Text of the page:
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National Statistics Methodology Advisory Committee 12th meeting 11 May 2007

Twelfth meeting, 11 May 2007

The following work-in-progress papers were considered:

Paper 1: Population Statistics: Methods and Quality Measurement

This paper looked at problems associated with evaluating the relative benefits of new methods for population estimates. Assessment has been limited owing to the difficulty in obtaining objective quality measures when the methods used to derive the estimates draw upon multiple data sources and when there is a lack of independent data sources with which to corroborate. The paper presented a project to better understand the sources of uncertainty associated with population estimates and to investigate the use of simulation based methods to measure the propagation of error. It is proposed that the benefits of Bayesian approaches are investigated as a longer-term objective.

Committee conclusions:

  • This is a complex problem and the principles in understanding uncertainty need to be defined

  • Models are required and this is challenging for administrative data. Whatever method is used would need to be simple but fairly robust. We would need to view it with caution owing to uncertainties and there is no obvious method that would provide confidence intervals

  • Methods that are used must be anchored with what is known, such as calibrate to the census.
    Peter Kenny 1984 - 86 published in Economic Trends on simulations that may be useful

  • Bayesian models take into account much uncertainty but are underpinned with subjective judgement. The results can only be as good as the model and for an effective model we need good priors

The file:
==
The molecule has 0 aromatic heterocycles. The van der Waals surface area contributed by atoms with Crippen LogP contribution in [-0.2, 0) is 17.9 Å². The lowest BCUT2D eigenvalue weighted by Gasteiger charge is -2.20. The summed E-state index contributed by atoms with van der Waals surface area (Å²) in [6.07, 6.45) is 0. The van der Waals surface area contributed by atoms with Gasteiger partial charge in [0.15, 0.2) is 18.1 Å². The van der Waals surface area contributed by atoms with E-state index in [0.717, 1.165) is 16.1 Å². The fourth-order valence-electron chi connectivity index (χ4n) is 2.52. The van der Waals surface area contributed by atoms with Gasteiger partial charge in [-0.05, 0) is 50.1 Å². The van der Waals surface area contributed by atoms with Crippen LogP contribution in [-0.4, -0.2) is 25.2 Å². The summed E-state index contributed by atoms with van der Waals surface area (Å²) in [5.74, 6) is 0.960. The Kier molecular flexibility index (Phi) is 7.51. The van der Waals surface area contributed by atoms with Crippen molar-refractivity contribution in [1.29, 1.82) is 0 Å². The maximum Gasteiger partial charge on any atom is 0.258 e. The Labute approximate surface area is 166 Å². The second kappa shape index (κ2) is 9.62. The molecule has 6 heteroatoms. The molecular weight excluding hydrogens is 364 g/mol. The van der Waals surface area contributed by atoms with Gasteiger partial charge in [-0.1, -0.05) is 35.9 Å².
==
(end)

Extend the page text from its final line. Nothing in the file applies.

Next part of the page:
• Look at the work of J. M. Ahlo, who had produced a modelling programme for simulation

  • Understanding the error processes in administrative data was important and getting at them was critical in the use of these data sources. Comparisons between sources are important; they can be used for more intensive checking and validation of data

Paper 2: Combining Data: Developing a Centre in Methodology Directorate to meet the challenges

This paper discusses data sharing and matching. These have the potential to improve the quality and timeliness of current statistical outputs and to enable new ones to be developed. As a result there are a growing number of projects within the Office for National Statistics (ONS) that are concerned with linking administrative data to other administrative or survey sources at the individual level. Methodology Directorate need to develop knowledge and expertise in record linkage techniques and methods for using combined data sources to provide support and leadership within ONS and the Government Statistical Service (GSS).

Committee conclusions:

  • It is important to develop quality standards and performance criteria for results. Performance measures should be dependent on aims